Marianne McGrath: What I See, What I Saw II, 2011, unfired earthenware, plywood, steel rod, wax, 4’h x 10’l x 20’x
“One of my interests is in making multi-component, interactive sculptures. Most of these works have innumerable permutations for viewing. Perhaps partially influenced from my background as a professional musician, these flexible sculptures allow for creating variations in the artwork such as might be experienced in the live performance of a musical composition from concert to concert. Some of the works may appear to be “games,” but generally there are no rules for arranging the components.
I work primarily in porcelain because this claybody receives and juxtaposes textures so articulately. Glazes are employed minimally; some works make use only of slips, underglazes, and oxide washes. My building combines altered wheelthrown as well pure handbuilding techniques.” Suzanne Stumpf
Suzanne Stumpf: Interactive Sculpture No. 9, 2008, 16”h x 8”w x 8”d, wheelthrown porcelain with handbuilt components; black slip and shellac resist; oxidation fired to cone 10
Although Interactive Sculpture No. 9 appears at first glance to be some sort of game, there are no rules here. It is intended for the playful pleasure of the viewer to arrange the sticks with their different colored tips entirely to their own whim. (When all the sticks are removed the work is a trompe l’oeil with the raised black dots hiding its holes.)
“My work mainly consists of salt-fired Porcelain and Stoneware. The salt-firing process is unique in that salt is introduced into the kiln when it reaches the proper temperature (2345 degrees F for my work). Inside the kiln, the salt vaporizes and settles onto the pieces, forming its own glaze over the clay body. I also use various slips and glazes to further decorate the pots.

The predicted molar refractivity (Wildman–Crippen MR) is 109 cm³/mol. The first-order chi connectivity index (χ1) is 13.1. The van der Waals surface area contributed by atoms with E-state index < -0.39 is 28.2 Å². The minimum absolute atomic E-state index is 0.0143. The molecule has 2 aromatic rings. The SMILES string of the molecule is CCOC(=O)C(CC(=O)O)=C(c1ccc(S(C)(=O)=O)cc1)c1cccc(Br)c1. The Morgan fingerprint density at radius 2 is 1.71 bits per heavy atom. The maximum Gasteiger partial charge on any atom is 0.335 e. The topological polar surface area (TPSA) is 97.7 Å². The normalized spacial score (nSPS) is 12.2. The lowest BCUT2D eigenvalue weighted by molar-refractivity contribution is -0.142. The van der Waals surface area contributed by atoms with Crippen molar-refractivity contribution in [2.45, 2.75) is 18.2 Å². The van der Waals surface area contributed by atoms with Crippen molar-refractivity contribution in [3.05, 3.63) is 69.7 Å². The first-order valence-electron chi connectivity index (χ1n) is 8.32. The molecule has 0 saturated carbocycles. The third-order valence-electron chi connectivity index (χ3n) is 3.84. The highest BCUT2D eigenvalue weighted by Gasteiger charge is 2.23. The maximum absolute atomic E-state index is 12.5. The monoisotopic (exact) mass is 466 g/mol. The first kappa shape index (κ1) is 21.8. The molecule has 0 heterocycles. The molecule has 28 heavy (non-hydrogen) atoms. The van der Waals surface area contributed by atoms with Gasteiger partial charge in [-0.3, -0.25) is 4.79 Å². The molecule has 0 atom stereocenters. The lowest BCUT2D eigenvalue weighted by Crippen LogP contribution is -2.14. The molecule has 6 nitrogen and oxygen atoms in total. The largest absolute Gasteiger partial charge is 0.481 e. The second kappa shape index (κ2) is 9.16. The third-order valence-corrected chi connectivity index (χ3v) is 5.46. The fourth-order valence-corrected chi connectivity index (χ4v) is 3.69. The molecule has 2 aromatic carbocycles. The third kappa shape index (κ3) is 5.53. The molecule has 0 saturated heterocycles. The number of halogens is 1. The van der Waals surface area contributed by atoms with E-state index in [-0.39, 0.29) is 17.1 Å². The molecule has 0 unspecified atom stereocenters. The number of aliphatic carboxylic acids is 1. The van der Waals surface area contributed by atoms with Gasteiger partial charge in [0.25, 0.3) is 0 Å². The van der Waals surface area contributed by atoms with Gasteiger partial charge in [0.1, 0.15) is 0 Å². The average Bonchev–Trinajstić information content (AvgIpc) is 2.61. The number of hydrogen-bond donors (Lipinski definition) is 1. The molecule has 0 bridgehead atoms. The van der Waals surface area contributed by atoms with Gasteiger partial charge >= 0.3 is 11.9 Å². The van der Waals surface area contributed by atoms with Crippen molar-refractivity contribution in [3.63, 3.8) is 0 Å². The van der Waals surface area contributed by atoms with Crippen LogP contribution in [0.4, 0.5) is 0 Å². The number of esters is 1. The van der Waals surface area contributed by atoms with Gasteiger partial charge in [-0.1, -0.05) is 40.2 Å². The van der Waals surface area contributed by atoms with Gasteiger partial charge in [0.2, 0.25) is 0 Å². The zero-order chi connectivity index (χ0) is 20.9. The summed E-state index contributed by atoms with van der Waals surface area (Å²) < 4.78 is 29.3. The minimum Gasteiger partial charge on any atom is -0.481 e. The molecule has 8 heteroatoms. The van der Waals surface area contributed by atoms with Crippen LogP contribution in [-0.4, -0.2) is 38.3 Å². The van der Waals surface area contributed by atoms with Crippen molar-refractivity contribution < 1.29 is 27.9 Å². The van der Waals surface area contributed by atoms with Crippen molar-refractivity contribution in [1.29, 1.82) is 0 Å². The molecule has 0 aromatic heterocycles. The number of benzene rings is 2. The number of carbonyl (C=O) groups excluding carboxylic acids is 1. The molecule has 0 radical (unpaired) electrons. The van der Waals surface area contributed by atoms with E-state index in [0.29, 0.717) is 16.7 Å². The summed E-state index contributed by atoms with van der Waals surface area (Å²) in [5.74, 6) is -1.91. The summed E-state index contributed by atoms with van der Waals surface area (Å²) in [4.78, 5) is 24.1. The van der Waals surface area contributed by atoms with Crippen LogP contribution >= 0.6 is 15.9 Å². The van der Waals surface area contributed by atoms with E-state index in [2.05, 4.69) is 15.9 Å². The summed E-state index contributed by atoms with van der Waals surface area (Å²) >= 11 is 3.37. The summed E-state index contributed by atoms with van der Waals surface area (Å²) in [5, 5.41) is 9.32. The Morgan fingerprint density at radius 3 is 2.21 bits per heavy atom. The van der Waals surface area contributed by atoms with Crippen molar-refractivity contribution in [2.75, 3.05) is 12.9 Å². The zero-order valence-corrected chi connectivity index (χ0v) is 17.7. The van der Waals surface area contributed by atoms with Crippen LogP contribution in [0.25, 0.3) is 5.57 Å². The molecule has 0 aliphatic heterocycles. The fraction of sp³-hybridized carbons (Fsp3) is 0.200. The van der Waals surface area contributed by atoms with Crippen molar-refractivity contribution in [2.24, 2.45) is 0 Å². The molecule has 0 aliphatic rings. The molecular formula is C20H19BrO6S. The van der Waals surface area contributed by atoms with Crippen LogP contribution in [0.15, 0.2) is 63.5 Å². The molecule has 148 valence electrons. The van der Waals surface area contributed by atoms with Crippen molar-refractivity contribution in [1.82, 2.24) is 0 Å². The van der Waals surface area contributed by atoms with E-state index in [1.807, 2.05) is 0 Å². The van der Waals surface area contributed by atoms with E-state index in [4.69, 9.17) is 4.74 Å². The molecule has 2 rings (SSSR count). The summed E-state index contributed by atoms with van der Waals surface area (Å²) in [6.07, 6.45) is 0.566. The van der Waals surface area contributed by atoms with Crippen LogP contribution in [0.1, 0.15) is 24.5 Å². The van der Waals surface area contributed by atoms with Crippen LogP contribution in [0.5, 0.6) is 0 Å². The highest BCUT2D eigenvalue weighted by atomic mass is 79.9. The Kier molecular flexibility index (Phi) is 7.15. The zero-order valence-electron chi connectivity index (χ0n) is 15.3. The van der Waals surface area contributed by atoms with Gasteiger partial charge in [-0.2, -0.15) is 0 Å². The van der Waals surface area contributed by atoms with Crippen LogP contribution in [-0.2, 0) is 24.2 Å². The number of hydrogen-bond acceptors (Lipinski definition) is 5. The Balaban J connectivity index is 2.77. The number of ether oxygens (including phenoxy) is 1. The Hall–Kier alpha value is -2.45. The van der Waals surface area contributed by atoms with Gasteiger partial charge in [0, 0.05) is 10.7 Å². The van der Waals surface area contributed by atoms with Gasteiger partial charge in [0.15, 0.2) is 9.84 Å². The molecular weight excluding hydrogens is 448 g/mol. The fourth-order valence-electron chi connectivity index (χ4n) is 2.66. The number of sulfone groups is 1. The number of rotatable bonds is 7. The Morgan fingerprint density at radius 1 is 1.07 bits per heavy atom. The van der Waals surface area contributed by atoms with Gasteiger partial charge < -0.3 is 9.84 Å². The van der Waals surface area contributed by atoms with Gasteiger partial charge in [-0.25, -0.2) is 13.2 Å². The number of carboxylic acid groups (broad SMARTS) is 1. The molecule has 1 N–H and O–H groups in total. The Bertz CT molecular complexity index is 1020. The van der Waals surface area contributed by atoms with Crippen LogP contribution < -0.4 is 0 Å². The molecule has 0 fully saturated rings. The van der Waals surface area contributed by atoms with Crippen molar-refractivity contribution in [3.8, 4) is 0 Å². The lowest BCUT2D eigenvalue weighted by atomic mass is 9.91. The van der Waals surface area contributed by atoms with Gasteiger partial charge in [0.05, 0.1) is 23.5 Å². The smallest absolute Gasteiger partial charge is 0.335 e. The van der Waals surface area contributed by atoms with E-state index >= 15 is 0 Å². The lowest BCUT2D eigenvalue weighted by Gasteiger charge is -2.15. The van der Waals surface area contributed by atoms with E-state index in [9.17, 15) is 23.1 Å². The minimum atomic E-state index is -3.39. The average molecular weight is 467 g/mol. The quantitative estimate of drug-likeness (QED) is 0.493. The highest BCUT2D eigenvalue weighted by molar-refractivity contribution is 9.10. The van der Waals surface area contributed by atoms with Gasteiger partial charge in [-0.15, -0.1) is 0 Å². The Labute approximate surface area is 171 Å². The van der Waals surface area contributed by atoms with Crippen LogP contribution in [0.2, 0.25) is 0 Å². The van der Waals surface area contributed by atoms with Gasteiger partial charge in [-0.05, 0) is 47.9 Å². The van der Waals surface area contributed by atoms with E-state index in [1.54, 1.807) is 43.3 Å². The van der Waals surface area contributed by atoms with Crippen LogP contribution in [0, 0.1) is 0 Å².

In my functional work, my goal is to make the pieces “special”. I hope that everyday users will appreciate being “in the moment” as they sip from their hand-made cup or enjoy soup from their favorite bowl.
My sculptural pieces all have specific meaning for me, but sometimes are just fun! I don’t wish to impose my views of the work upon others, but would rather viewers lend their own interpretation to the pieces within their own contexts and ideas. Most importantly, I hope the sculptures will inspire viewers to pause and consider how the piece relates to their lives.” Deborah Britt
Deborah Britt: Blue Butter Dish, 4” x 6”, Wheel-Thrown and Altered, Salt-Fired Porcelain with Slip and Glaze Decoration, Cone Ten, 2011